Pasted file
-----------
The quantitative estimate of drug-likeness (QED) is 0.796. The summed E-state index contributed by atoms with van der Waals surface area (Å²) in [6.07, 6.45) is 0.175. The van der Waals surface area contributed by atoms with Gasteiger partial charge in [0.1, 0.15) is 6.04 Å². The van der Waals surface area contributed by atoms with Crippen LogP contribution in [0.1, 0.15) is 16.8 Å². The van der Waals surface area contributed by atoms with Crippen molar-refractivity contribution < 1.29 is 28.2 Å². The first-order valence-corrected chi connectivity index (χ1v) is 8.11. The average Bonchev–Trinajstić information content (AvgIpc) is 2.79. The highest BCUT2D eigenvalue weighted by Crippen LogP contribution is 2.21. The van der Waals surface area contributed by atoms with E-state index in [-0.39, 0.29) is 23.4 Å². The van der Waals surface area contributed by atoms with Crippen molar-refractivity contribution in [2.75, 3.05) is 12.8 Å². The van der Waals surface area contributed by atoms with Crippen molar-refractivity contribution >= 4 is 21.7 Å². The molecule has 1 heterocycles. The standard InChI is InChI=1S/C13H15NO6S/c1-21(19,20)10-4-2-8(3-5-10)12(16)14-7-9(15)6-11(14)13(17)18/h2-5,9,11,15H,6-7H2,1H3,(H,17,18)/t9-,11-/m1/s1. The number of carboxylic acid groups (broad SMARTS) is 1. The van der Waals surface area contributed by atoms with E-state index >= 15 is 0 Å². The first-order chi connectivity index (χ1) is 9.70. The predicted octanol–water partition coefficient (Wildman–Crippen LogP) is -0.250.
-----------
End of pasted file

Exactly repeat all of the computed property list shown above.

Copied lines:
The quantitative estimate of drug-likeness (QED) is 0.796. The summed E-state index contributed by atoms with van der Waals surface area (Å²) in [6.07, 6.45) is 0.175. The van der Waals surface area contributed by atoms with Gasteiger partial charge in [0.1, 0.15) is 6.04 Å². The van der Waals surface area contributed by atoms with Crippen LogP contribution in [0.1, 0.15) is 16.8 Å². The van der Waals surface area contributed by atoms with Crippen molar-refractivity contribution < 1.29 is 28.2 Å². The first-order valence-corrected chi connectivity index (χ1v) is 8.11. The average Bonchev–Trinajstić information content (AvgIpc) is 2.79. The highest BCUT2D eigenvalue weighted by Crippen LogP contribution is 2.21. The van der Waals surface area contributed by atoms with E-state index in [-0.39, 0.29) is 23.4 Å². The van der Waals surface area contributed by atoms with Crippen molar-refractivity contribution in [2.75, 3.05) is 12.8 Å². The van der Waals surface area contributed by atoms with Crippen molar-refractivity contribution >= 4 is 21.7 Å². The molecule has 1 heterocycles. The standard InChI is InChI=1S/C13H15NO6S/c1-21(19,20)10-4-2-8(3-5-10)12(16)14-7-9(15)6-11(14)13(17)18/h2-5,9,11,15H,6-7H2,1H3,(H,17,18)/t9-,11-/m1/s1. The number of carboxylic acid groups (broad SMARTS) is 1. The van der Waals surface area contributed by atoms with E-state index >= 15 is 0 Å². The first-order chi connectivity index (χ1) is 9.70. The predicted octanol–water partition coefficient (Wildman–Crippen LogP) is -0.250.